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Title: The Rosetta Stone
Author: Budge, E. A. Wallis (Ernest Alfred Wallis), Sir
Language: English
As this book started as an ASCII text book there are no pictures available.
Copyright Status: Not copyrighted in the United States. If you live elsewhere check the laws of your country before downloading this ebook. See comments about copyright issues at end of book.

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Internet Archive)



                                  THE
                             ROSETTA STONE


       _PRINTED BY ORDER OF THE TRUSTEES OF THE BRITISH MUSEUM._


                                LONDON:
                      SOLD AT THE BRITISH MUSEUM.


                                 1913.


                           _Price Sixpence._

                         [ALL RIGHTS RESERVED.]

------------------------------------------------------------------------

                                LONDON:
                           HARRISON AND SONS,
                  PRINTERS IN ORDINARY TO HIS MAJESTY.

------------------------------------------------------------------------

[Illustration: Frontispiece]

------------------------------------------------------------------------



                           THE ROSETTA STONE.


                      THE DISCOVERY OF THE STONE.

The famous slab of black basalt which stands at the southern end of the
Egyptian Gallery in the British Museum, and which has for more than a
century been universally known as the “Rosetta Stone,” was found at a
spot near the mouth of the great arm of the Nile that flows through the
Western Delta to the sea, not far from the town of “Rashîd,” or as
Europeans call it, “Rosetta.” According to one account it was found
lying on the ground, and according to another it was built into a very
old wall, which a company of French soldiers had been ordered to remove
in order to make way for the foundations of an addition to the fort,
afterwards known as “Fort St. Julien.”[1] The actual finder of the
Stone was a French Officer of Engineers, whose name is sometimes spelt
Boussard, and sometimes Bouchard, who subsequently rose to the rank of
General, and was alive in 1814. He made his great discovery in August,
1799. Finding that there were on one side of the Stone lines of strange
characters, which it was thought might be writing, as well as long
lines of Greek letters, Boussard reported his discovery to General
Menou, who ordered him to bring the Stone to his house in Alexandria.
This was immediately done, and the Stone was, for about two years,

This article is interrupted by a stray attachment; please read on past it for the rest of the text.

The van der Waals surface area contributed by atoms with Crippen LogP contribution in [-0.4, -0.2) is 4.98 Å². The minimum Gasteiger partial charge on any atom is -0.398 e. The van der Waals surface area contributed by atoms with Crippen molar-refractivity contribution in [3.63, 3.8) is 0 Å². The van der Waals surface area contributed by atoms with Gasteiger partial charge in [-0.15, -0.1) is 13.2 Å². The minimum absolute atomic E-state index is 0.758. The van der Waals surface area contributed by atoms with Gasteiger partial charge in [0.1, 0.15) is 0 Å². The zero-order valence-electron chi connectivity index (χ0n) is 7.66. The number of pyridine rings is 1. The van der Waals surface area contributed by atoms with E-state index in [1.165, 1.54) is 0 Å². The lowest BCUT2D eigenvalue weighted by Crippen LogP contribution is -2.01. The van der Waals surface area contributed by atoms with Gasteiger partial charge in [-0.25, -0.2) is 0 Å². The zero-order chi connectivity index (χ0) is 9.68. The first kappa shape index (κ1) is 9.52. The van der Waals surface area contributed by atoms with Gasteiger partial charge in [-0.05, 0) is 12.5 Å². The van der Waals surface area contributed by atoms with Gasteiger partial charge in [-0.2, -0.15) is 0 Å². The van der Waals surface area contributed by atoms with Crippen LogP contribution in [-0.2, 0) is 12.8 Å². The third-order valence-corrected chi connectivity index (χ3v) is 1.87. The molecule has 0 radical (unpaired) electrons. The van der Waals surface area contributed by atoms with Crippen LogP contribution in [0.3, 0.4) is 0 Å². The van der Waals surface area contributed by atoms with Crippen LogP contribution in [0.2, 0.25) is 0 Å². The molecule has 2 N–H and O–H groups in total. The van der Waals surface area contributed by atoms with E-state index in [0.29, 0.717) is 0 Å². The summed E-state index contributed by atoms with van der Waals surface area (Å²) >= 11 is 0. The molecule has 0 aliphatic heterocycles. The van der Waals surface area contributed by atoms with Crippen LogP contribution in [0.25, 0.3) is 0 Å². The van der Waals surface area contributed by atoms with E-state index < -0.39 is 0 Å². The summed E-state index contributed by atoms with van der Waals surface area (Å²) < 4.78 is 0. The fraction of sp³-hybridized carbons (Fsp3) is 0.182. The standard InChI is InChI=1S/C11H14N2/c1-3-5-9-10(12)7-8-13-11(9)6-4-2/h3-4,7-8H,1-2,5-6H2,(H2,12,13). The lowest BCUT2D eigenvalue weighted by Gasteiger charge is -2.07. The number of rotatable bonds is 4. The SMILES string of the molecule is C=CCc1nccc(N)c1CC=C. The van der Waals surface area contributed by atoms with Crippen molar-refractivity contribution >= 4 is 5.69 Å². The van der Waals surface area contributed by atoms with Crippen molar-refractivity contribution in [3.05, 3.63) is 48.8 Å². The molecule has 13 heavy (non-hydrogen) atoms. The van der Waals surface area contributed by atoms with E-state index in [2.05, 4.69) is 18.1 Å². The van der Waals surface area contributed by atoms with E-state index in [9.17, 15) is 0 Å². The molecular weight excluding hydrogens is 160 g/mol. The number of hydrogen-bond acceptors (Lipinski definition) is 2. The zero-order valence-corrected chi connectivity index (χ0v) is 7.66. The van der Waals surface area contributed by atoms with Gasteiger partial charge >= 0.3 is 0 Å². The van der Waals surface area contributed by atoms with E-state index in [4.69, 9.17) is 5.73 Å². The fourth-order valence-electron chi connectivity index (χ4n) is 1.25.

regarded as the General’s private property. When Napoleon heard of the
Stone, he ordered it to be taken to Cairo and placed in the “Institut
National,” which he had recently founded in that city. On its arrival
in Cairo it became at once an object of the deepest interest to the
body of learned men whom Napoleon had taken with him on his expedition
to Egypt, and the Emperor himself exhibited the greatest curiosity in
respect of the contents of the inscriptions cut upon it. He at once
ordered a number of copies of the Stone to be made for distribution
among the scholars of Europe, and two skilled lithographers, “citizens
Marcel and Galland,” were specially brought to Cairo from Paris to make
them. The plan which they followed was to cover the surface of the
Stone with printer’s ink, and then to lay upon it a sheet of paper
which they rolled with india-rubber rollers until a good impression had
been taken. Several of these ink impressions were sent to scholars of
great repute in many parts of Europe, and in the autumn of 1801 General
Dagua took two to Paris, where he committed them to the care of
“citizen Du Theil” of the Institut National of Paris.

Footnote 1:

  This fort is marked on Napoleon’s Map of Egypt, and it stood on the
  left or west bank of the Rosetta arm of the Nile.


                  THE ARRIVAL OF THE STONE IN ENGLAND.

After the successful operations of Sir Ralph Abercromby in Egypt in the
spring of 1801, a Treaty of Capitulation was drawn up, and by Article
XVI the Rosetta Stone and several other large and important Egyptian
antiquities were surrendered to General Hutchinson at the end of August
in that year. Some of these he despatched at once to England in H.M.S.
“Admiral,” and others in H.M.S. “Madras,” but the Rosetta Stone did not
leave Egypt until later in the year. After the ink impressions had been
taken from it, the Stone was transferred from Cairo to General Menou’s
house in Alexandria, where it was kept covered with cloth and under a
double matting. In September, 1801, Major-General Turner claimed the
Stone by virtue of the Treaty mentioned above, but as it was generally
regarded as the French General’s private property, the surrender of it
was accompanied by some difficulty. In the following month
Major-General Turner obtained possession of the Stone, and embarked
with it on H.M.S. “L’Égyptienne,” and arrived at Portsmouth in
February, 1802. On March 11 it was deposited at the rooms of the